Human induced pluripotent stem cells for stem cell therapy in stroke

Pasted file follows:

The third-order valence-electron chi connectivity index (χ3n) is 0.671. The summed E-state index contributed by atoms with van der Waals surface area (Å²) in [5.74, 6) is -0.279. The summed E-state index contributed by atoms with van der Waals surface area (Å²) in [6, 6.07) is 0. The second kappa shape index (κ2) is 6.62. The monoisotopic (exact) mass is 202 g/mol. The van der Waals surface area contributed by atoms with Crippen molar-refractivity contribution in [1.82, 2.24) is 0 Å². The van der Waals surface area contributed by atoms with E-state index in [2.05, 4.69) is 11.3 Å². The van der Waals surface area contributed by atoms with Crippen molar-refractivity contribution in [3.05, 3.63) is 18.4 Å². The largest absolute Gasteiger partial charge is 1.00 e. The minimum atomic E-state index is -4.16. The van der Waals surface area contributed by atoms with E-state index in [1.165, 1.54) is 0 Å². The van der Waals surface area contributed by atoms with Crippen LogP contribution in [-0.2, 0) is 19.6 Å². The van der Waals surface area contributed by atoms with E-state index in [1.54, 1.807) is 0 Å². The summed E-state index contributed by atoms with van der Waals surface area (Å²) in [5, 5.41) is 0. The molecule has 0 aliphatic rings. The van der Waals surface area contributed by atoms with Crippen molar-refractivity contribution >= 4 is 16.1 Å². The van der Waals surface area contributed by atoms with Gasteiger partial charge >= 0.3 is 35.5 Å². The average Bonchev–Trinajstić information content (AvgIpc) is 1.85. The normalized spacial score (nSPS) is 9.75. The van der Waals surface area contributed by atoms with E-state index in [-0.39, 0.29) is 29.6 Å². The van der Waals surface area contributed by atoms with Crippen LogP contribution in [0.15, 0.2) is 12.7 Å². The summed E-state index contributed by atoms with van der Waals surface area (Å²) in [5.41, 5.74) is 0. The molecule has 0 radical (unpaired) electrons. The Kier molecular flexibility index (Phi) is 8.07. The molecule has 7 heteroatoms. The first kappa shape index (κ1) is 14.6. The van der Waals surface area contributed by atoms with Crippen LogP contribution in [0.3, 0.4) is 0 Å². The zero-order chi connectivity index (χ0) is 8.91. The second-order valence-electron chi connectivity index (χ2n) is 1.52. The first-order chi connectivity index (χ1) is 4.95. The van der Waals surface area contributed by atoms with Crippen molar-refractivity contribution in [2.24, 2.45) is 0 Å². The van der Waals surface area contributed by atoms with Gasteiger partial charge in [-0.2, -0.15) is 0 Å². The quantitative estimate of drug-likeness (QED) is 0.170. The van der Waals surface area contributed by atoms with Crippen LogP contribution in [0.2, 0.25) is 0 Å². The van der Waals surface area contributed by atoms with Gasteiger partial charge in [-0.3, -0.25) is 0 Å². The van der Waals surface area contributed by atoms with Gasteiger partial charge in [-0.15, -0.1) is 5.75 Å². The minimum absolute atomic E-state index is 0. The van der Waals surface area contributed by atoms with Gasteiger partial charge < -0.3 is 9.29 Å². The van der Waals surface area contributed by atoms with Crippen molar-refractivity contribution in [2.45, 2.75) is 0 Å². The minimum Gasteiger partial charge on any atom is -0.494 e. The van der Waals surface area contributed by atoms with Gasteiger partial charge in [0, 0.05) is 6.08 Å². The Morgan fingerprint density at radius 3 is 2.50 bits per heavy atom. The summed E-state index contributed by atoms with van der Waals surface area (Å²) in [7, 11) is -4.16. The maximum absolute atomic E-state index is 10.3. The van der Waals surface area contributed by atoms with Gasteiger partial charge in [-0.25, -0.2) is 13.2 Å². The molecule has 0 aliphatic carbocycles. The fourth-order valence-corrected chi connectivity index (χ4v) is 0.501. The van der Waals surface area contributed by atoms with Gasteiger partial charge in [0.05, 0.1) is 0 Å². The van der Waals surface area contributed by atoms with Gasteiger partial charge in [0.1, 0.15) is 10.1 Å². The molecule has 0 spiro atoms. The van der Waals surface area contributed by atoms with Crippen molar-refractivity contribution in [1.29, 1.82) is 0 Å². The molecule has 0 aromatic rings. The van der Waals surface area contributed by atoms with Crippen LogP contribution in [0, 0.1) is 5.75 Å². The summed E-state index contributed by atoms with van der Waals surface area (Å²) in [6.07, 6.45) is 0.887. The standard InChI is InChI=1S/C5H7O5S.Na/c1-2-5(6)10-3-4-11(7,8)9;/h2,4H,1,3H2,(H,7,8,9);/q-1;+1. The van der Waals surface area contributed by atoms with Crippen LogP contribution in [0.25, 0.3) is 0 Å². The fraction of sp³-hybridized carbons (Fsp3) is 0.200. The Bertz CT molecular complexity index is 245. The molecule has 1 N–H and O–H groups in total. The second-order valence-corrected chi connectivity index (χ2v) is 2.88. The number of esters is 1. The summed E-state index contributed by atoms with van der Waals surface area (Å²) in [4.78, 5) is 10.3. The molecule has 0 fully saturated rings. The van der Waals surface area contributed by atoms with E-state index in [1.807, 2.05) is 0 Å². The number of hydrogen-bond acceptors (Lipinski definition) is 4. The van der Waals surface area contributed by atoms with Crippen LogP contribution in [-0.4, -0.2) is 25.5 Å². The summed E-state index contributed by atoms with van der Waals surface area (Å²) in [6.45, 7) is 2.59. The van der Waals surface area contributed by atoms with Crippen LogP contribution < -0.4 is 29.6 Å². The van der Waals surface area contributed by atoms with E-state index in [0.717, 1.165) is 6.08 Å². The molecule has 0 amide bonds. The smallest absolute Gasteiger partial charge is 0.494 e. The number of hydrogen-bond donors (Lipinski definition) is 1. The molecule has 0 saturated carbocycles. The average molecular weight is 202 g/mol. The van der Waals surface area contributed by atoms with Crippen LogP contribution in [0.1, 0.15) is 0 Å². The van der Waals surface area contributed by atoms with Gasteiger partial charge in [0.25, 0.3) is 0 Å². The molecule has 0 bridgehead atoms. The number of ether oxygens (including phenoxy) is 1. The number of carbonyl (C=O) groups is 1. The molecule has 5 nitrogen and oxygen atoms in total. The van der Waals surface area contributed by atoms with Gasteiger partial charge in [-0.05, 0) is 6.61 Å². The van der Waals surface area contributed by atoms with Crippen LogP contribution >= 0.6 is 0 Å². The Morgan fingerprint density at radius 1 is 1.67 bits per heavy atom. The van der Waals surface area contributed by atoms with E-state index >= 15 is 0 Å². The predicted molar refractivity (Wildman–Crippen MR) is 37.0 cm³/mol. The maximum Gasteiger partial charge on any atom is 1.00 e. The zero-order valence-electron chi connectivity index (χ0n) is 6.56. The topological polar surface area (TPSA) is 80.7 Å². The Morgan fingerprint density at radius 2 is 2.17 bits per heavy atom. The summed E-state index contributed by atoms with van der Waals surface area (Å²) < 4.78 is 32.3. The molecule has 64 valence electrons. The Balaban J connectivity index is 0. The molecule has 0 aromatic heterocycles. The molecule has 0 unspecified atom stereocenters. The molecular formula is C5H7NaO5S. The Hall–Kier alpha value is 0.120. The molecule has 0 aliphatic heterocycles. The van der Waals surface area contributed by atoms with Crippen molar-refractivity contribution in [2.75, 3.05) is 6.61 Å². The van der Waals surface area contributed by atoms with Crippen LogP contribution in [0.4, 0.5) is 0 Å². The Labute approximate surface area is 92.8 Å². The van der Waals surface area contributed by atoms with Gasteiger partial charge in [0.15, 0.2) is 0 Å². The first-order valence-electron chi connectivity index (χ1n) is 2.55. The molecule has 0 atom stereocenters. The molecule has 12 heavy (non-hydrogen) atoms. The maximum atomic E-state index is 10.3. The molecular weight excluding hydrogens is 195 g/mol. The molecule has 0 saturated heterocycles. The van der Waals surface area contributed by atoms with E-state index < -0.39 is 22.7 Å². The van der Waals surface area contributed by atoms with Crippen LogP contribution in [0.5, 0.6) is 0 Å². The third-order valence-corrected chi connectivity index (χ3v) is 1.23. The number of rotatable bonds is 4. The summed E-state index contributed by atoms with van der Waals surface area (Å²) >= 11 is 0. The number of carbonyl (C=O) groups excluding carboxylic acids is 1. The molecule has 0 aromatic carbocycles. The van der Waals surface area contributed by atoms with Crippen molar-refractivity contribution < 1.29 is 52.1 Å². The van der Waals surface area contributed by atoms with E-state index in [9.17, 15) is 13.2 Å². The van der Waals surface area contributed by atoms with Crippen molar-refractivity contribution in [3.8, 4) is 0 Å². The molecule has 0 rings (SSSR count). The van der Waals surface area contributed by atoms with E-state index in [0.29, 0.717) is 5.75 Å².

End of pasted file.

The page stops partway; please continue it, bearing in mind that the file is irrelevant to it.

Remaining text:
The potential of stem cell (SC) transplantation for the treatment of acute brain lesions has been highlighted by a number of experimental results. Among available cell sources, induced pluripotent stem cells (iPS) combine the advantages related to their similarities with embryonic stem cells (ESC), i.e., pluripotency, and self-renewal, with “à la carte” treatments. They also come with a number of potentially deleterious aspects for SC therapy that include overproliferation or abnormal differentiation due to genetic and epigenetic abnormalities. Neural progenitors (NP) were derived from 2 hiPS lines and 2 hESC lines with matching gender and were transplanted into adult Sprague-Dawley rats 7 days after a 90 min occlusion of the middle cerebral artery (MCAO). Animals were followed for behavioral tests and neurological scores and for magnetic resonance imaging (MRI) before and after MCAO, and after transplantation over 5 months. NPC from hiPSC and hESC had similar differentiation abilities in vitro, and displayed similar survival rate, integration and differentiation patterns after transplantation. Neurons with correct region-specific phenotype, i.e. striatal DARPP32-positive neurons, developed with time in the grafts, in correlation with months-lasting reversal of motor deficits. Graft-derived projections were observed in several brain areas, including, but not restricted to, normal target areas of striatal projection neurons. Transplantation also significantly reduced the secondary degeneration observed in the substantia nigra pars reticulata after disruption of the striato-nigral loop, suggesting a correlation with the presence of graft-derived fibers in the area. No teratoma, overgrowth, or reversal of neuronal commitment, were observed up to 5 months. These results show that hiPSCNPC bear similar potential than hESC-NPC for regenerative medicine in stroke and, at least partly, act by mechanisms related to integration of grafted cells into the host circuitry.
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